Comment on “Hockey sticks, principal components, and spurious significance” by S. McIntyre and R. McKitrick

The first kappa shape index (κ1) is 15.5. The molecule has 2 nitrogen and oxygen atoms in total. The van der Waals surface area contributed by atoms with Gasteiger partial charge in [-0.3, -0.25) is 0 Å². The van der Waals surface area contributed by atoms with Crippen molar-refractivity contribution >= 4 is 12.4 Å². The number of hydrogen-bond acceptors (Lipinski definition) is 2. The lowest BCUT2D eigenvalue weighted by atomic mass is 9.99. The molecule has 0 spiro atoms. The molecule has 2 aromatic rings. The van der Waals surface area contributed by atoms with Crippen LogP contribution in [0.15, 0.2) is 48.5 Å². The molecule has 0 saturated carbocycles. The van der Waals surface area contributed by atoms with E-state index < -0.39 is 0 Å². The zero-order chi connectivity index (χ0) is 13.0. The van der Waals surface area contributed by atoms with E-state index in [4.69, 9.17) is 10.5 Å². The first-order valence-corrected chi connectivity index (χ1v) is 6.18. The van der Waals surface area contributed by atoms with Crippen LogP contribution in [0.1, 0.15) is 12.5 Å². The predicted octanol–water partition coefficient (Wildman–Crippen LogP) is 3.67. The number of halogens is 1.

The “hockey stick” has been a contested icon in climate science since a historical reconstruction of northern hemisphere temperature during the last thousand years with a pattern of a hockey stick has been advanced by the IPCC as likely temperature history against which the recent warming trends should be evaluated (Houghton et al., 2001). This reconstruction has by now faced a number of severe challenges on different grounds. One of challenges was brought forward by McIntyre and McKitrik (2005), who had noted that the code, which generated the hockey stick contained, featured an uncommon mathematical detail (Section 1). In this study we examine if this uncommon detail, which under certain circumstances can result in artificial hockey sticks, would affect the final result of the reconstruction. We do this by redoing the analysis in the artificial world of a millennial GCM simulation (Section 2). It turns out, however the potentially misleading detail does not cause significant harm when reconstructing past climate.
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